On that cover. An exclusive interview — her first ever — where readers found out what makes the extremely private Margie Abbott tick. The Australian Women’s Weekly’s editor-in-chief Helen McCabe has been aiming for an interview with the prime minister’s wife since before the 2010 election. But when the magazine finally scored the interview, that did it put on the front? On the shoulder of cover-girl Rosie Batty sits a small photo with the words: “How Margie lost 20 kilos”. The reference is to a  break-out box that says 18 months ago, Abbott was warned she was at risk of developing type 2 diabetes, so she took up cycling two to three times a week. The reveal takes up less than a quarter of a page in the AWW’s 10-page feature on the Prime Minister’s wife.

The front-page presentation drew censure. For example, broadcaster and writer Tracey Spicer slammed the cover on The Hoopla, asking why women were still being reduced to their body parts instead of their lives.

There's more to Crikey than you think.

Get more Crikey for just $199 $99.

Subscribe now

Spicer suggested three alternative headings the AWW could have used, including

  • It’s Not a Role I Relish: Margie on Independence
  • Margie’s Most Gruelling Experience
  • Never Go on a Blind Date (Abbott met her husband, the future prime minister of Australia, after a mutual friend set them up)

McCabe comes from a news-breaking background (she’s a former Sunday Telegraph deputy editor), and presumably knows a good angle when she sees one. So why did she choose to emphasise weight loss over any of the above? Crikey put the question to her yesterday, and was told the following: “I accept the criticism, but my main objective is to find something that is interesting to the majority of our readers,” she said. “And while politics is interesting to me, experience tells me that it would not interest the majority of readers.

“And to be fair, it is an area of interest for Mrs Abbott, who has quite a serious message to women of all ages.” — Myriam Robin

Is SBS still the home of football? SBS has long proclaimed itself the home of soccer (or “football”, as fans of the sport have it). In fact, it was a point repeatedly raised by managing director Michael Ebeid last year as he railed against the ABC’s successful bid for the Asian Cup (Ebeid argued the ABC shouldn’t have bid up the price of the tournament, which would have been better aired on SBS).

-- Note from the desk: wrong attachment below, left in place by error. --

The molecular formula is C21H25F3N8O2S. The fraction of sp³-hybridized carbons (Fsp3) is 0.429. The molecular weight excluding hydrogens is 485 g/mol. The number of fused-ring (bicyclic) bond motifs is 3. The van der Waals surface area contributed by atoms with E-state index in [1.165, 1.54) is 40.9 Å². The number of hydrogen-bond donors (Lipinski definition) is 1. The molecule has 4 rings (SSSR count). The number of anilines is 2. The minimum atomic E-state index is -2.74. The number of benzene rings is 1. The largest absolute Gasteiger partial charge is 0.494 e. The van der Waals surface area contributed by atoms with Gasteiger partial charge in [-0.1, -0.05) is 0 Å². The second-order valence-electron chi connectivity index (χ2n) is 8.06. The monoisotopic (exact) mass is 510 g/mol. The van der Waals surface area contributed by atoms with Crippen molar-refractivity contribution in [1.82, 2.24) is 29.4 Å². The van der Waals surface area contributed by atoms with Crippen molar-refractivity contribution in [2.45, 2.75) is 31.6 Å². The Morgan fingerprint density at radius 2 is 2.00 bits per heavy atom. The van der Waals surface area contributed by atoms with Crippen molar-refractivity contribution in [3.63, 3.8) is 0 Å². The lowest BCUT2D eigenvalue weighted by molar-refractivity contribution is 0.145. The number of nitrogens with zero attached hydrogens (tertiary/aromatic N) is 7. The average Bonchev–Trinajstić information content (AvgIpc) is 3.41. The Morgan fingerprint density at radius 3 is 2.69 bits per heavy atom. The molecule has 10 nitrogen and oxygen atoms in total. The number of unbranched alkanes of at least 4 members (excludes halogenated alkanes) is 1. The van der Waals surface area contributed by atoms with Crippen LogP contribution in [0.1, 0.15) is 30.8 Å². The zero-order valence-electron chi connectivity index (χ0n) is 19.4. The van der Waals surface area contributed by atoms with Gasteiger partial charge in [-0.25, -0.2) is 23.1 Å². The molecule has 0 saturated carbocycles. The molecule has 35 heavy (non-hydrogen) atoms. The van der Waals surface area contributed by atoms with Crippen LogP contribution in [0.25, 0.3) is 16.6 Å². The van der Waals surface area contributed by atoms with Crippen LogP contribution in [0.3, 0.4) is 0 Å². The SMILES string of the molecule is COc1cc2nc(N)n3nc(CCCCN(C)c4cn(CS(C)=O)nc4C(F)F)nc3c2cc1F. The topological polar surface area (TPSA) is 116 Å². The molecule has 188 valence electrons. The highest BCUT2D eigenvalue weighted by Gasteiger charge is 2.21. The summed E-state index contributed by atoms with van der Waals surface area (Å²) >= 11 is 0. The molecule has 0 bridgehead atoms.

This makes the scoop in today’s Fairfax papers all the more shocking. Football reporter Sebastian Hassett reports that SBS is in “advanced plans to cut ties with the sport as part of a dramatic programming overhaul”. SBS is reportedly in discussions with other free-to-air broadcasters about off-loading its A-league commitments for the next two seasons. SBS and Fox Sports have signed a four-year agreement to share the rights until 2017. According to the report, SBS might not even air the next World Cup, despite broadcasting the event since 1990. “The rights are a highly prized asset and SBS could make a huge sum of money by on-selling the broadcast agreement for the 2018 World Cup in Russia and the 2022 World Cup in Qatar,” Fairfax’s report states.

Asked about the allegations this morning, an SBS spokesperson said SBS continued to invest its “modest resources” into the game, “which unites our diverse communities”, adding that the broadcaster intended to bid for the Champions League.

“Our current contracts are for the exclusive rights to the World Cup until 2022, the Friday night A-League games until 2016-17. The rights for the Champions League are up for renewal this year and it is our intention to bid competitively for those rights.” — Myriam Robin

Right-wing hysteria watch. Jesus teh Rightz — they’re like an emo who discovered Sylvia Plath and Stone’s Green Ginger Wine on the same night. One Ipsos poll and we’re all being lectured about how Tony has his finger on the pulse, political class blah blah. The next, the government loses the higher education vote — the vote it was always going to lose again — again, and they’re writing a (political) suicide note in their own blood.

It is of course, not the government’s fault despite the fact that they didn’t have the guts to go to the people with the policy in 2013. According to Chris Kenny, it’s the fault of “whatever-ocracy”, which is apparently how the crossbenchers who don’t agree with him vote. According to Eeyore Kelly, it’s the selfishness of the political class, and the Bolter appears to believe that the higher ed vote has depressed the iron ore price.

Wacky stuff, but the best of it is how far the Right are moving away from the faux anti-elitism they depended on for so long. Now Eeyore Jacqui Lambie and Ricky Muir are part of the political class, and Muir is a “bloke who likes cars”, according to Kenny. By their pffffts you shall know them. Anyone can see that Muir, with no experience or tertiary qualifications, is doing his best to become a conscientious senator — as befits a man who started as a sawmiller, became a shop steward, and then a manager. But for Kenny, lifelong journo/adviser hack, a member of the political class if ever there was one, he’s just a petrolhead. Something for Muir and others to remember the next time NewsCrap come round, wailing about daddy and chucking up Brandivino. — Guy Rundle

Front page of the day. The Star Observer’s cover story promises to be a good read …

There's more to Crikey than you think.

It’s more than a newsletter. It’s where readers expect more – fearless journalism from a truly independent perspective. We don’t pander to anyone’s party biases. We question everything, explore the uncomfortable and dig deeper.

And now you get more from your membership than ever before.

Peter Fray
Peter Fray
Editor-in-chief of Crikey
Get more and save 50%